While eBooks provide a more linear form of text than the hypertext that students encounter on the Internet, it is not identical to that of the printed page. For example, students cannot easily and quickly flip back and forth from page to page to reread and compare passages on the computer as they can with a printed text. Instead they have to scroll and hunt for passages with less of a side-by-side comparison.
The possibility that e-mail discussions among students raises is excellent. Who can find fault with incorporating reading and writing in the form of meaningful discussion? If such a program were implemented in a classroom, the issue of availability of computers and equal access rears its ugly head again. Many logistics would need to be worked out for this great exchange of words.
Would students e-mail each other at school or from home?
If from home, what about those who do not have computers or Internet access?
What about issues of Internet safety?
Moving Beyond Pace’s Project
Although Pace employs these technology-based strategies and resources with prospective teachers, many of those future teachers will replicate such experiences for their own students in some manner. It is something that they will have experienced that is new, exciting, and comfortable. Pace utilizes a rich discussion in her class in which students share their experiences in reading such stories and ‘look for similarities in the paths they have cut through the material.’ Questions for valuable research include:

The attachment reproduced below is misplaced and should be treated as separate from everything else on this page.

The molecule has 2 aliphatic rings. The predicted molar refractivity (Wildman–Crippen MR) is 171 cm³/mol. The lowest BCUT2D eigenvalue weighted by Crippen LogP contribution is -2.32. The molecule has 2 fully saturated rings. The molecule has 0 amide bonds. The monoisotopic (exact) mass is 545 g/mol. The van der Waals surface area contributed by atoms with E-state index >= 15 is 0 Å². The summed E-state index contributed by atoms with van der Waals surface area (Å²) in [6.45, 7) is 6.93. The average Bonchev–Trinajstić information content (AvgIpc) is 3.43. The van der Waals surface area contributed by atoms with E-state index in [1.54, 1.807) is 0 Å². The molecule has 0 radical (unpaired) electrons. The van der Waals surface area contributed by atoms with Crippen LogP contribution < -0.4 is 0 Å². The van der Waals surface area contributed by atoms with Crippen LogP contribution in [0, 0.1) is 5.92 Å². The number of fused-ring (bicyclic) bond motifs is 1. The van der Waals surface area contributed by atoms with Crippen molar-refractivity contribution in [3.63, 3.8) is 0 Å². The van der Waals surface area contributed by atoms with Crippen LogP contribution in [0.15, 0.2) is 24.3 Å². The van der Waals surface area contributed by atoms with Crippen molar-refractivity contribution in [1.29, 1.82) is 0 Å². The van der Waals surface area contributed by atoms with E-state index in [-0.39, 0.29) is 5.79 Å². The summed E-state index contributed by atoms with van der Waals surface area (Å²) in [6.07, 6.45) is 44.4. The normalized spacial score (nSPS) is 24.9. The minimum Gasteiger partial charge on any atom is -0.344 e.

How similar are the paths students discovered?
Was there a distinct pattern that emerged or was it erratically individual?
If a distinct pattern emerged, to what was it attributed?
Were there distinct metacognitive steps?
The steps taken in this project to heighten teacher awareness of their own reading processes are fascinating and applicable in any literacy classroom. We need to witness classroom applications of such technology enhancements as learning tools and see how various classrooms answer some of the issues raised.
Burke, J. (2000). Reading reminders: Tools, tips, and techniques . Portsmouth, NH: Boynton Cook Publishers.
Robb, L. (2000). Teaching reading in middle school: A strategic approach to teaching reading that improves comprehension and thinking . New York: Scholastic.
Rosenblatt, L. 1988. Writing and reading: The transactional theory (Technical Report No. 13). Center for the Study of Writing.